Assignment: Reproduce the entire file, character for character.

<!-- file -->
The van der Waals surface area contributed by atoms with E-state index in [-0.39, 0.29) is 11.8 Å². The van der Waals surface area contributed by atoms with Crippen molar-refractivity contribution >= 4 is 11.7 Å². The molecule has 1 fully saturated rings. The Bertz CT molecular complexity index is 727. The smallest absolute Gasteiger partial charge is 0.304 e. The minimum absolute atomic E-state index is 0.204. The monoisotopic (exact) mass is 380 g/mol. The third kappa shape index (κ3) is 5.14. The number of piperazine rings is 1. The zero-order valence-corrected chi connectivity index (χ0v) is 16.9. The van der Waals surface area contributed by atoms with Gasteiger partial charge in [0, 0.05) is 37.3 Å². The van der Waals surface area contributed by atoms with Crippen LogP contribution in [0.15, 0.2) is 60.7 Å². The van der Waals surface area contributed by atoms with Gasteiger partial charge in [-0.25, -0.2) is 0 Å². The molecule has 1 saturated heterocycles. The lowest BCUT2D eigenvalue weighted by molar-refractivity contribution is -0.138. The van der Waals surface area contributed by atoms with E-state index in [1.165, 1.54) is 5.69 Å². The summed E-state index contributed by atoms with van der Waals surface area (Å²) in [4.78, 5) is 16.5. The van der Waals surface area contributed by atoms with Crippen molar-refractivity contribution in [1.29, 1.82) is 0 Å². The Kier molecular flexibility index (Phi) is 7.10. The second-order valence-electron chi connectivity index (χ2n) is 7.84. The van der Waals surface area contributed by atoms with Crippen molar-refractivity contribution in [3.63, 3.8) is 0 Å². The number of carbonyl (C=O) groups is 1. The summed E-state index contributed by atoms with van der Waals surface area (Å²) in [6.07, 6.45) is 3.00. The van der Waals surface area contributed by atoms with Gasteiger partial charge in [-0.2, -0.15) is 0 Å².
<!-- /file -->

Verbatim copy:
The van der Waals surface area contributed by atoms with E-state index in [-0.39, 0.29) is 11.8 Å². The van der Waals surface area contributed by atoms with Crippen molar-refractivity contribution >= 4 is 11.7 Å². The molecule has 1 fully saturated rings. The Bertz CT molecular complexity index is 727. The smallest absolute Gasteiger partial charge is 0.304 e. The minimum absolute atomic E-state index is 0.204. The monoisotopic (exact) mass is 380 g/mol. The third kappa shape index (κ3) is 5.14. The number of piperazine rings is 1. The zero-order valence-corrected chi connectivity index (χ0v) is 16.9. The van der Waals surface area contributed by atoms with Gasteiger partial charge in [0, 0.05) is 37.3 Å². The van der Waals surface area contributed by atoms with Crippen LogP contribution in [0.15, 0.2) is 60.7 Å². The van der Waals surface area contributed by atoms with Gasteiger partial charge in [-0.25, -0.2) is 0 Å². The molecule has 1 saturated heterocycles. The lowest BCUT2D eigenvalue weighted by molar-refractivity contribution is -0.138. The van der Waals surface area contributed by atoms with E-state index in [1.165, 1.54) is 5.69 Å². The summed E-state index contributed by atoms with van der Waals surface area (Å²) in [4.78, 5) is 16.5. The van der Waals surface area contributed by atoms with Crippen molar-refractivity contribution in [1.29, 1.82) is 0 Å². The Kier molecular flexibility index (Phi) is 7.10. The second-order valence-electron chi connectivity index (χ2n) is 7.84. The van der Waals surface area contributed by atoms with Crippen molar-refractivity contribution in [3.63, 3.8) is 0 Å². The number of carbonyl (C=O) groups is 1. The summed E-state index contributed by atoms with van der Waals surface area (Å²) in [6.07, 6.45) is 3.00. The van der Waals surface area contributed by atoms with Gasteiger partial charge in [-0.2, -0.15) is 0 Å².